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I would like to write a simple backup script that saves some data to a FAT drive. Should I reformat the drive and use a better file system or is it possible to use rsync with FAT? If so, what problems might I run into? Would performance be a lot worse?

EDIT: This is on linux, didn't even know there was a rsync for windows. The sources are various file systems (it's a mess), and the destination is currently formatted with FAT32.

Thank you for your answers, I'll probably go for a reformat, since I'm not completely sure about the file sizes we'll have.

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5 Answers 5

up vote 4 down vote accepted

I would recommend reformatting to a linux fs if you possibly can. As mentioned, FAT has relatively low file size limits and might not handle permissions and ownership quite right. More importantly, FAT doesn't track modification times on files as precisely as, say ext3 (FAT is only precise to within a 2 second window). This leads to particularly nasty behavior with rsync as it will sometimes decide that the original files is newer or older than the backup file by enough that it needs to re-copy the data or at least re-check the hashes. All in all, it makes for very poor performance on backups. If you must stick with FAT, look into rsync's --size-only and --modify-window flags as workarounds.

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Is this rsync on linux to/from a FAT (which version of FAT?) disk or are you using the Windows version cwRsync?

Either way FAT16 and 32 work with both versions (haven't tried FAT12 myself). If you're on a linux system I would expect performance from a FAT filesystem to be a little worse than using a linux-format filesystem as in general they are slightly slower (happy for someone to put me right on this one if I'm wrong).

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Yes reformat! You should always use a better file system than FAT unless you have to for compatibility reasons!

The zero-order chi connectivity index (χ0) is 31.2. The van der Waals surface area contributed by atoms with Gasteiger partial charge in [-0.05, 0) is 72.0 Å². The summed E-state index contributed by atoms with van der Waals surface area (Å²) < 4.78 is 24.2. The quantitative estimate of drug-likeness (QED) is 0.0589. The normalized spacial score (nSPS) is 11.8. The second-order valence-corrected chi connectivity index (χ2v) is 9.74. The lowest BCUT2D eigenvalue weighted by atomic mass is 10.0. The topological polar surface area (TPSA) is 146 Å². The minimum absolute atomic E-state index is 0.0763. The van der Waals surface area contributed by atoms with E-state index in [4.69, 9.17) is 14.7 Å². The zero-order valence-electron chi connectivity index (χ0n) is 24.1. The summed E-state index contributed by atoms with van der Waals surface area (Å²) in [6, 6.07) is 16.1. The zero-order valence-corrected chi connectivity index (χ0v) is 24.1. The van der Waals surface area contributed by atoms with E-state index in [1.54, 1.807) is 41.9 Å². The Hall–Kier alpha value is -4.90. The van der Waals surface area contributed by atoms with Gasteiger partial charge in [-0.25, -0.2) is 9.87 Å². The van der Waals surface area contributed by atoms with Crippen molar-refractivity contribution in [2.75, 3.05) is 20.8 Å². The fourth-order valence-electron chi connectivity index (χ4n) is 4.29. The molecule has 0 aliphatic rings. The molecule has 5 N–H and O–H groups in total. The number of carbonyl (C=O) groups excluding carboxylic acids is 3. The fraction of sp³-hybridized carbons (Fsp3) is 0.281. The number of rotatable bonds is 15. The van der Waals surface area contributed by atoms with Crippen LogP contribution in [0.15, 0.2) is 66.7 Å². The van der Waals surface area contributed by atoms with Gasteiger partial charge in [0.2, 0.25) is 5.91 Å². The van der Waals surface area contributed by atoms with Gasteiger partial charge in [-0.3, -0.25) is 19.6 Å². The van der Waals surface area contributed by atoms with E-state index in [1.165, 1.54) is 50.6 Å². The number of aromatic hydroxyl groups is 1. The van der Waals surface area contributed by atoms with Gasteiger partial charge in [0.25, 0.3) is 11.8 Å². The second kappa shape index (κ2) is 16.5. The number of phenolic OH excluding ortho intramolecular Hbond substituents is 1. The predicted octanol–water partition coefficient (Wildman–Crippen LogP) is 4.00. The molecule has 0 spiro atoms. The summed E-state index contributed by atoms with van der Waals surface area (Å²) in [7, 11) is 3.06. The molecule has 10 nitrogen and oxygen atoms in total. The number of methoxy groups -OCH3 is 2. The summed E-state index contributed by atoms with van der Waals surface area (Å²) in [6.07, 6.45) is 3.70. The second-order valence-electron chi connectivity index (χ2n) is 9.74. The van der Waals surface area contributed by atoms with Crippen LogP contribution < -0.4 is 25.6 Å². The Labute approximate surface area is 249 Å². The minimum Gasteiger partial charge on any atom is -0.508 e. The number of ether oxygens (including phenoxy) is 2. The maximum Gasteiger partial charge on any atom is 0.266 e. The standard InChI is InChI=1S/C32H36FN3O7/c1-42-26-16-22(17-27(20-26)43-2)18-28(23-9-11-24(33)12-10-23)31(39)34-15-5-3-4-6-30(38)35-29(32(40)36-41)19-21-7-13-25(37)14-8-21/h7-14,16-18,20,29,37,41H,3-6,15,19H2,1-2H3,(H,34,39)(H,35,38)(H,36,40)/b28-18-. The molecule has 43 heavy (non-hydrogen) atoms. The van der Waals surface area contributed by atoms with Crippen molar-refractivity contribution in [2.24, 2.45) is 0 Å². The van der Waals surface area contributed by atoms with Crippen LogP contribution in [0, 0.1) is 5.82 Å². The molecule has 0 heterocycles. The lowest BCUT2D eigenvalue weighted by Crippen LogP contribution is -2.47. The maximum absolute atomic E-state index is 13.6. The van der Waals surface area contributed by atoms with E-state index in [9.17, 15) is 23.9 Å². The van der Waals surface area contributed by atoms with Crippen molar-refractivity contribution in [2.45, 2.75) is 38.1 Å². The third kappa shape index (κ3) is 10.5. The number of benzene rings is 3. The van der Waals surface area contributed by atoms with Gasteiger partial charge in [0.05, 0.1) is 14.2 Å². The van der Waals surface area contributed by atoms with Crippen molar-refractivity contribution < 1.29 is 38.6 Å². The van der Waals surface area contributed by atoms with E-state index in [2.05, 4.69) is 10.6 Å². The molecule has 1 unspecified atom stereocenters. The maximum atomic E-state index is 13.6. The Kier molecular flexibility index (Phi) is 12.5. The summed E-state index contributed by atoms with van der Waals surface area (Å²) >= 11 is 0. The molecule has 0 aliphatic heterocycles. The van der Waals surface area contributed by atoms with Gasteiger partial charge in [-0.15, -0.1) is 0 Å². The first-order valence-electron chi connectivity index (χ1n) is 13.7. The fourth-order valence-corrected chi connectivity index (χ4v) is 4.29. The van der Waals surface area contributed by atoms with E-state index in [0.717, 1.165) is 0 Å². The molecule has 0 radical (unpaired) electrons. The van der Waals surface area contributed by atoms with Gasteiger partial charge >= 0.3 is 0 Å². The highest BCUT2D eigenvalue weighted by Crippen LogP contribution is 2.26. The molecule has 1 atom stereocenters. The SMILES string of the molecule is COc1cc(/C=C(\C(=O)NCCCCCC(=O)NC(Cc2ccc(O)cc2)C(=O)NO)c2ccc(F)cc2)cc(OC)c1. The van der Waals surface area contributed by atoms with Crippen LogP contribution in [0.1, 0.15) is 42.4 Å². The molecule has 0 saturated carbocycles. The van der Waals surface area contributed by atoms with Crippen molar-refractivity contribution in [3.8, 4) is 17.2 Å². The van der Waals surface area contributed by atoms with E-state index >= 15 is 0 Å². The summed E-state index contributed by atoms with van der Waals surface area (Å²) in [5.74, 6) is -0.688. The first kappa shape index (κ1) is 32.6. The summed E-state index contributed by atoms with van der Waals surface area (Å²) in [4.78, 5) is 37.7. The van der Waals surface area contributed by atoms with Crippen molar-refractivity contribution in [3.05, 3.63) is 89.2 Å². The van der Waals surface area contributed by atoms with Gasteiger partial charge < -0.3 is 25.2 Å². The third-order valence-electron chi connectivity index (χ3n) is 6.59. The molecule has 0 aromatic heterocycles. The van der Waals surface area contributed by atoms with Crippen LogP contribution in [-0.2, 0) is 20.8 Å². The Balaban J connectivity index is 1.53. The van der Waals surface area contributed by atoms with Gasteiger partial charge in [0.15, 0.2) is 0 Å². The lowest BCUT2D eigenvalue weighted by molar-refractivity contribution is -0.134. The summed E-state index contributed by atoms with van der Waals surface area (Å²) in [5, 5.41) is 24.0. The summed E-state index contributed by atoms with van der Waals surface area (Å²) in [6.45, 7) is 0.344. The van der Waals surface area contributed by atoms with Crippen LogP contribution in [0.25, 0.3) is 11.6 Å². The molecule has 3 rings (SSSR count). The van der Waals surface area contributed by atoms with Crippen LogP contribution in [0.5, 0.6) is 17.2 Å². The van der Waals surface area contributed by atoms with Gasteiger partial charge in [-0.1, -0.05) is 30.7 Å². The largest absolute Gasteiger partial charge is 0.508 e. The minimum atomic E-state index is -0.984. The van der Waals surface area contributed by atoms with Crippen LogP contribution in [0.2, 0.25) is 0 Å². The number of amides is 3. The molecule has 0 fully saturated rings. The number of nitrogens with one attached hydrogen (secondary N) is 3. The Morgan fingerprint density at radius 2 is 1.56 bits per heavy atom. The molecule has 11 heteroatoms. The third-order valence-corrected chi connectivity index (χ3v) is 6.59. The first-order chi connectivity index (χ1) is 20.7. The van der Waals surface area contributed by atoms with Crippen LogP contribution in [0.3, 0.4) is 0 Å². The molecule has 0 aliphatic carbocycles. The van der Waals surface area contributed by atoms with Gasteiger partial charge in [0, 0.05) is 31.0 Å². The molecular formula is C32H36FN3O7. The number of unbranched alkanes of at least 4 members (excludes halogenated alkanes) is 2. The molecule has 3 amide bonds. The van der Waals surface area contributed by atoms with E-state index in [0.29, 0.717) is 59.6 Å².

I'd suggest you format the drive using the same file system that you are rsyncing from otherwise you will potentially lose permissions and attributes that are set on your files and directories.

FAT (presumably FAT32) could be problematic to due maximum file sizes (4GB), maximum volume sizes (2Tb - one day anyway!), fragmentation etc.

However if none of this matters and you just want a simple, fast & maximum compatible file system then FAT will be OK. Speed wise, due to the lack of journalling, permissions etc, FAT could possibly out perform the alternatives - NTFS/Ext3/HFS...

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Is there a reason you're using the FAT drive? Rsync should work to save data, but you'll lose meta information about files...ownership, permissions, etc...and you risk having issues if you ever rsync large files since FAT has a filesize limit of 2 gig.

Performance I can't comment on, I've never run benchmarks on it compared to others. I imagine it also has a lot to do with the drive's own specifications as well as filesystem in regards to that.

If you could, I'd reformat to the native format you're planning to use with the computer (OS X? Linux?), if for nothing else than to keep the metadata and lose the forehead slap in a few months when I end up syncing something that errors out due to filesystem limitations. often sharing with other systems can be done through sharing exports or if you use NTFS you can keep some metadata but still get most cross-system compatibility since the Mac, NT, and Linux all support NTFS R/W ability now.

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I use rsync to backup my photos I store and process on laptop running Linux (Ubuntu 10.4). I backup them to a very basic NAS with 1TB hard disk formatted as FAT32. The NAS case and firmware is very basic, so it doesn't allow to reformat the drive.

The command I use is:

$ rsync --progress --modify-window=1 --update --recursive --times \
  /home/mloskot/Pictures /mnt/nas/Pictures

To allow correct time comparison --modify-window=1 option is used, because FAT32 records file timestamps with 2-seconds resolution which is different to filesystem(s) used on Linux. The --update to avoid unnecessary copying of existing files - it behaves like incremental backup.

In order to do size-based comparison, you can specify --size-only option.

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Thanks for sharing, I will be checking out your combination of flags :-) The rsync manual is a bit bulky... –  DutchUncle Jul 5 '12 at 14:36
1  
the --modify-window=1 makes a huge difference. It solved the - i'm now done in milliseconds instead of minutes. –  Wolfgang Fahl Nov 13 at 10:33

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